Quick-gelling inks allow high-resolution bioprinting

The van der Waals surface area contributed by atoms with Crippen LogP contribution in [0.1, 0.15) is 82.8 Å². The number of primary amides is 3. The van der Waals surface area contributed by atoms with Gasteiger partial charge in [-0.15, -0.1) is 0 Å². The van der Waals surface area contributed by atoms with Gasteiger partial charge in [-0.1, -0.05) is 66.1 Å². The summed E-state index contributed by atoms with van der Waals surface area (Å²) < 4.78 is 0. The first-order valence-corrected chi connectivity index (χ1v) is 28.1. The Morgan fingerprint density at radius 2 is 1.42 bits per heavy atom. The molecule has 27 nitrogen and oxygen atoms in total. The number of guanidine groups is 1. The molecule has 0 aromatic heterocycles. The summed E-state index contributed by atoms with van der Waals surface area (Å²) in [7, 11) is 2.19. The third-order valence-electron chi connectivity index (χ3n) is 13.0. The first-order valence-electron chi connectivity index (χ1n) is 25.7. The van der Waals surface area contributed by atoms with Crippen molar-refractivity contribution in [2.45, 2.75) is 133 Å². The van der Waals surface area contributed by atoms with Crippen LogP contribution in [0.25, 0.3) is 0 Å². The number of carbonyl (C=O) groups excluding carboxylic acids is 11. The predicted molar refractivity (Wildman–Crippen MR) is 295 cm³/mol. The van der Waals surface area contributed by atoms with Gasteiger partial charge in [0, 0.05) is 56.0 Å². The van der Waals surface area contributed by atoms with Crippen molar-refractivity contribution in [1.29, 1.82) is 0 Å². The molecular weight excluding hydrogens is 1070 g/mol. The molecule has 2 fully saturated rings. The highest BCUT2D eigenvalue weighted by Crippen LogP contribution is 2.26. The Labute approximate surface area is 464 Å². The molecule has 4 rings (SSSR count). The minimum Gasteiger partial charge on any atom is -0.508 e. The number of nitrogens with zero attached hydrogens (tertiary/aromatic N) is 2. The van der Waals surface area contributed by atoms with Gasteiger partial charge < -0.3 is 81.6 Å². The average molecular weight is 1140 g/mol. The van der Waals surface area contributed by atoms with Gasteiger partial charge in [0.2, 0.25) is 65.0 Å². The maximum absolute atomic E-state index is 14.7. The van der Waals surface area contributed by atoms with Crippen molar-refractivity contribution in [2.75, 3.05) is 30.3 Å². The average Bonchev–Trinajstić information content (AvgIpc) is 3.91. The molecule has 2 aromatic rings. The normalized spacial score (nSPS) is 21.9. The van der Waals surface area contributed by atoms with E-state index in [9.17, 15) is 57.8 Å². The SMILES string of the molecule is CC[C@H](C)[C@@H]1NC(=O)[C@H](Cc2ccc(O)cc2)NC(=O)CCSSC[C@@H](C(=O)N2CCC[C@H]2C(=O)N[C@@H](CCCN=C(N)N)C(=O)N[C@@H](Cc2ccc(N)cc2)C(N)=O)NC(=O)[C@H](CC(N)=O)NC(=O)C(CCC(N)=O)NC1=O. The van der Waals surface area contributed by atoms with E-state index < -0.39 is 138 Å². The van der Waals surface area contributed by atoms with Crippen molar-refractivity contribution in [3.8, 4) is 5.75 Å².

A new variation on an inkjet printer can create multi-component tissue scaffolds with features comparable in size to a single cell. Researchers in Germany modified a commercial bioprinter to output droplets of two different polymeric precursor materials simultaneously. When the droplets combine on a surface, rapid crosslinking reactions result in a hydrogel that retains its shape, making it able to form intricate 3D shapes. By altering the composition of the precursors, the mechanical and biological properties of the scaffolds can be made to vary in space, producing complex tissue-like structures that can be used as experimental models or for tissue regeneration (Biofabrication 10.1088/1758-5090/ab2aa1).

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